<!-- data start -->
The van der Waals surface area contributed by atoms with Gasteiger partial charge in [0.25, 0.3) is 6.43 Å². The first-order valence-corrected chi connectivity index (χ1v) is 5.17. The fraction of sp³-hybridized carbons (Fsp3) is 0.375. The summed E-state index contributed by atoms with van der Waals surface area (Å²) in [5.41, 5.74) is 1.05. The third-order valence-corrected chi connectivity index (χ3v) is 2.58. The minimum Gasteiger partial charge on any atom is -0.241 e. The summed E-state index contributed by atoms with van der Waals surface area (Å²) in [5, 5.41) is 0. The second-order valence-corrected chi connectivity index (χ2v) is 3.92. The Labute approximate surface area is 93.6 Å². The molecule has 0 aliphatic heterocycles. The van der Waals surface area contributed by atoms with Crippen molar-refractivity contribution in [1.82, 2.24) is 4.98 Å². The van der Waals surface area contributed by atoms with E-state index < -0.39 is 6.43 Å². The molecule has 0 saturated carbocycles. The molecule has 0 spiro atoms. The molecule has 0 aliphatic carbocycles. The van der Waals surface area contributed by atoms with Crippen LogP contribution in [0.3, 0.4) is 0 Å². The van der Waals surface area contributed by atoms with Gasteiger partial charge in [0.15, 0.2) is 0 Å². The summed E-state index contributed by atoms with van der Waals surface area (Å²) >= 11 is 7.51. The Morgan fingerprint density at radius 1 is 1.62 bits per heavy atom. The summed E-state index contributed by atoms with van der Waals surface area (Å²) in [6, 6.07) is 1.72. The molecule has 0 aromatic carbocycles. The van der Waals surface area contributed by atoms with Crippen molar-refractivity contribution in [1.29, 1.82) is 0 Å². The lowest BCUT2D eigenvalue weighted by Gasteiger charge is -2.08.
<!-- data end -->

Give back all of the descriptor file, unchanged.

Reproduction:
The van der Waals surface area contributed by atoms with Gasteiger partial charge in [0.25, 0.3) is 6.43 Å². The first-order valence-corrected chi connectivity index (χ1v) is 5.17. The fraction of sp³-hybridized carbons (Fsp3) is 0.375. The summed E-state index contributed by atoms with van der Waals surface area (Å²) in [5.41, 5.74) is 1.05. The third-order valence-corrected chi connectivity index (χ3v) is 2.58. The minimum Gasteiger partial charge on any atom is -0.241 e. The summed E-state index contributed by atoms with van der Waals surface area (Å²) in [5, 5.41) is 0. The second-order valence-corrected chi connectivity index (χ2v) is 3.92. The Labute approximate surface area is 93.6 Å². The molecule has 0 aliphatic heterocycles. The van der Waals surface area contributed by atoms with Crippen molar-refractivity contribution in [1.82, 2.24) is 4.98 Å². The van der Waals surface area contributed by atoms with E-state index < -0.39 is 6.43 Å². The molecule has 0 saturated carbocycles. The molecule has 0 spiro atoms. The molecule has 0 aliphatic carbocycles. The van der Waals surface area contributed by atoms with Crippen LogP contribution in [0.3, 0.4) is 0 Å². The van der Waals surface area contributed by atoms with Gasteiger partial charge in [0.15, 0.2) is 0 Å². The summed E-state index contributed by atoms with van der Waals surface area (Å²) >= 11 is 7.51. The Morgan fingerprint density at radius 1 is 1.62 bits per heavy atom. The summed E-state index contributed by atoms with van der Waals surface area (Å²) in [6, 6.07) is 1.72. The molecule has 0 aromatic carbocycles. The van der Waals surface area contributed by atoms with Crippen molar-refractivity contribution in [1.29, 1.82) is 0 Å². The lowest BCUT2D eigenvalue weighted by Gasteiger charge is -2.08.